johnnywang has asked for the wisdom of the Perl Monks concerning the following question:

Hi, if I have a function that writes something to STDOUT or STDERR, for example:
use strict; sub foo(){ # this could be a loop that takes some time to finish. print STDERR "Something to worry about\n"; }
How do I capture this in the main script? i.e., in the main script, I'll call foo(), wait for it to exist, and capture everything it printed to STDERR, I'll then process that string.

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Re: How to capture STDOUT/STDERR of a function
by Zaxo (Archbishop) on Aug 31, 2004 at 05:02 UTC

    STDERR and STDOUT can be localized, like any other global file handle, . That done you can call your function and output will go to the new handle. In perl 5.8,

    my ($errors, $output); sub foo { print STDERR "Something to worry about\n"; } { open local(*STDERR), '>', \$errors; foo(); } warn "STDERR ought to be restored now"; $errors =~ s/Something/Nothing/; print $errors;
    That takes 5.8+ because of the PerlIO trick of opening a file to memory by using a reference to a scalar in the filename slot. In pre-5.8 perls, you can use IO::Scalar or IO::Stringy for the same purpose.

    After Compline,
    Zaxo

      Thanks, I didn't know about that. What I'm trying to do is to catch the output from Test::Harness, something like the following after your example:
      use strict; use Test::Harness; my $out; { open local(*STDOUT),'>',\$out; runtests(); } print $out;
      Somehow all results are still printed out to screen, not to the $out variable. I tried STDERR too, the same result. Thanks.

        Your use of the idiom is correct. The trouble is that Test::Harness does its own IO remapping.

        You could try running tests from the command line and redirecting output from there.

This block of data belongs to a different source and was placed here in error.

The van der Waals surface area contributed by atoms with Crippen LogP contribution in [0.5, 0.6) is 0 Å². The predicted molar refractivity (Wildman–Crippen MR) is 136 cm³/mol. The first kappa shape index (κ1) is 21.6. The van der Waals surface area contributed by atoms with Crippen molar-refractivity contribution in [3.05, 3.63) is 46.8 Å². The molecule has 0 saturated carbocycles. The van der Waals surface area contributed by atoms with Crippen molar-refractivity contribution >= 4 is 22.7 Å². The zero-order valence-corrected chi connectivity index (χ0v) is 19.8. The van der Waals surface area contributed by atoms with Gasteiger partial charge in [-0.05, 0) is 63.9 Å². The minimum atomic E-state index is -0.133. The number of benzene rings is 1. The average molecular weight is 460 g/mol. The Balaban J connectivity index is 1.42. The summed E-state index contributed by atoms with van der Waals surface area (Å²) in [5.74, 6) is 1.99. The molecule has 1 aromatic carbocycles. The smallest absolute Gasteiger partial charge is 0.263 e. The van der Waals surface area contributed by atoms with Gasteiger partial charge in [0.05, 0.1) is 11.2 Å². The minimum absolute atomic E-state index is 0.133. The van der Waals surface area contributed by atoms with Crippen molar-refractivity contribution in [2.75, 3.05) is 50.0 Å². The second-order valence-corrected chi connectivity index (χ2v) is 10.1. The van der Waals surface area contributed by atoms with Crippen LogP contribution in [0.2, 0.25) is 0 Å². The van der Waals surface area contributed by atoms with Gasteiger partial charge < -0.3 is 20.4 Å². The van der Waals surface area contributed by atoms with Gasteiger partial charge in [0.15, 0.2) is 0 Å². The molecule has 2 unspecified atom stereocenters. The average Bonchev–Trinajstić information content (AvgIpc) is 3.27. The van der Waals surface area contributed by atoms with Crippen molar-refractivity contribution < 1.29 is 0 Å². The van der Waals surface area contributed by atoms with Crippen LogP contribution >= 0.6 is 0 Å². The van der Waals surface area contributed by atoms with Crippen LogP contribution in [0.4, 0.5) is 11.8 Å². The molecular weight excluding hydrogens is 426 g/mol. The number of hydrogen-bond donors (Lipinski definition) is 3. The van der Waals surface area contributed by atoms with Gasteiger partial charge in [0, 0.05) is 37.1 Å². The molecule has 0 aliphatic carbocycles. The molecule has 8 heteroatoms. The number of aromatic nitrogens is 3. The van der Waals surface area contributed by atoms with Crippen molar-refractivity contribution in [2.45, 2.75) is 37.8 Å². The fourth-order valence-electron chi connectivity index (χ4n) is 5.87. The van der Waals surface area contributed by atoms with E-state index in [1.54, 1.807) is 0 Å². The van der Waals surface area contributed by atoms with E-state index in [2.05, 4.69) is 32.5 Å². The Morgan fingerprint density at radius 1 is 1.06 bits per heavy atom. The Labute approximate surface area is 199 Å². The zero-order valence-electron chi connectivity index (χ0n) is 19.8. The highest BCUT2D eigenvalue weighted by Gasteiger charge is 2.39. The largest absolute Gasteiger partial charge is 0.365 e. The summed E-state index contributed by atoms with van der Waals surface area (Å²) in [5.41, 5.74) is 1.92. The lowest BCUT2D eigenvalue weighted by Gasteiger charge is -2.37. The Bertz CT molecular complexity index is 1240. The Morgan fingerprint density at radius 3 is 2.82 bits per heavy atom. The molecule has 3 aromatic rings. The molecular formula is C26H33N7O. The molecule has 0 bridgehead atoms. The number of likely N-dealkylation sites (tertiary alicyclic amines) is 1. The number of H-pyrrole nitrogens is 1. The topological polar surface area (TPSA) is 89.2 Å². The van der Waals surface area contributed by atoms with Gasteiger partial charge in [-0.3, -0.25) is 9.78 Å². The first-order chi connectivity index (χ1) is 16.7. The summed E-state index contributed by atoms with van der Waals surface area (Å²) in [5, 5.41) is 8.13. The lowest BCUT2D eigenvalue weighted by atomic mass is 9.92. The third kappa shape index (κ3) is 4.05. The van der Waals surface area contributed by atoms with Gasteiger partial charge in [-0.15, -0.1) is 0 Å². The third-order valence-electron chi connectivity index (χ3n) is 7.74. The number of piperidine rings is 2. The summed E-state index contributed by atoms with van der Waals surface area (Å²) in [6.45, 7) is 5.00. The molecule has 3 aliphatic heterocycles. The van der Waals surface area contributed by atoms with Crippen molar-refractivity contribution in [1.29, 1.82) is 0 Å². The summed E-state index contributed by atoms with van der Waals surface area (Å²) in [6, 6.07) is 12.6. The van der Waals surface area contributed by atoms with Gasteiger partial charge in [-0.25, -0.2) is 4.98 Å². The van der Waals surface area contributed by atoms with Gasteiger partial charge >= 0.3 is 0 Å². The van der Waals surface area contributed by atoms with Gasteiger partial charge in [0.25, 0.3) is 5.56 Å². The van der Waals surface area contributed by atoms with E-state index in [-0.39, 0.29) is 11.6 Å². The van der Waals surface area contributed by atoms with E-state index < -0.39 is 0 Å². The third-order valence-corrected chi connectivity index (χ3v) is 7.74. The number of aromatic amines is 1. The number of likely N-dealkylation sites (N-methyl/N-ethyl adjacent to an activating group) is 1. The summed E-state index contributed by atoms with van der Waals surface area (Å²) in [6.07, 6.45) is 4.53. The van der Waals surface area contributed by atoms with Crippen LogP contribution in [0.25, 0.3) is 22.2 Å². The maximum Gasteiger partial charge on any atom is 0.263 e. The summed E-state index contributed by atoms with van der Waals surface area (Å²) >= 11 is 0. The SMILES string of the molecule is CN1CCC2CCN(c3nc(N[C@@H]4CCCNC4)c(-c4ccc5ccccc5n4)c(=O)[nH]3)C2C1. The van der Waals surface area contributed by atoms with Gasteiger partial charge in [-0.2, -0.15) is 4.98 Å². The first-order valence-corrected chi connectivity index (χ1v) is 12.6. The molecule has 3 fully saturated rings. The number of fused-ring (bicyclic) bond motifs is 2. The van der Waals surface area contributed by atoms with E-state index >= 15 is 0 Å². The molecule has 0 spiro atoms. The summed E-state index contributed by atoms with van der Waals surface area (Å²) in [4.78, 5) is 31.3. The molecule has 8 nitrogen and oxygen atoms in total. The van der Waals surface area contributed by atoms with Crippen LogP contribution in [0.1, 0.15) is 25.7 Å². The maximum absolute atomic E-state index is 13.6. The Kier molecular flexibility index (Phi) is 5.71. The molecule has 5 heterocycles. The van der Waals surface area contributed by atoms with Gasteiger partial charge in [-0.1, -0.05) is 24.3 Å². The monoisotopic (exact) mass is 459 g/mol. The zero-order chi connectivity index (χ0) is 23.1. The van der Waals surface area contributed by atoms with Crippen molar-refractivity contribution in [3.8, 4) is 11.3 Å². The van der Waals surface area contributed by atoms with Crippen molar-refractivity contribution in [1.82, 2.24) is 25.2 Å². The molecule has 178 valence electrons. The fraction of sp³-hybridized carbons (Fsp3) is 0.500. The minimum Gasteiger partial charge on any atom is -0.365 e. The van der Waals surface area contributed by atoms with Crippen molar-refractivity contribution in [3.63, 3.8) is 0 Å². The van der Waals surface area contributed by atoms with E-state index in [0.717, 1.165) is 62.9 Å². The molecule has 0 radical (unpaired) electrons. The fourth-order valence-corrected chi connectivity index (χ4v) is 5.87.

After Compline,
        Zaxo

        Sorry, forgot to login for the above post.
Re: How to capture STDOUT/STDERR of a function
by Arunbear (Prior) on Aug 31, 2004 at 10:30 UTC
    Perl has the warn function as a shortcut for print STDERR, so here is a different approach which uses a __WARN__ handler:
    use strict; use warnings; $SIG{'__WARN__'} = \&whandler; my ($Errors); warn "Going to call foo()\n"; foo(); print "\nErrors:\n$Errors"; sub foo { # this could be a loop that takes some time to finish. warn "Something to worry about\n"; warn "Something else to worry about\n"; bar(); } sub bar { warn "Darn it.\n" } sub whandler { my $msg = shift; my $caller = (caller(1))[3] || ''; if($caller eq 'main::foo') { $Errors .= $msg; } else { warn $msg } }
    Here only calls to warn made directly by foo() will be stored.
Re: How to capture STDOUT/STDERR of a function
by sintadil (Pilgrim) on Aug 31, 2004 at 16:46 UTC

    Hi, if I have a function that writes something to STDOUT or STDERR, for example:

    If you want to capture both STDOUT and STDERR, why not have a look at IPC::Open3? You need Open3 (AFAIK) if you want to capture STDERR. As a plus, I'm fairly certain that IPC::Open3 doesn't require a version of Perl >= 5.8. In fact, I just grepped through my perldelta pages and my perl561delta specifies that it was first included at that release.

Re: How to capture STDOUT/STDERR of a function
by gmpassos (Priest) on Aug 31, 2004 at 17:36 UTC
Re: How to capture STDOUT/STDERR of a function
by DrHyde (Prior) on Sep 01, 2004 at 08:45 UTC
    IO::Capture, which is the answer I gave the last n times this question was asked.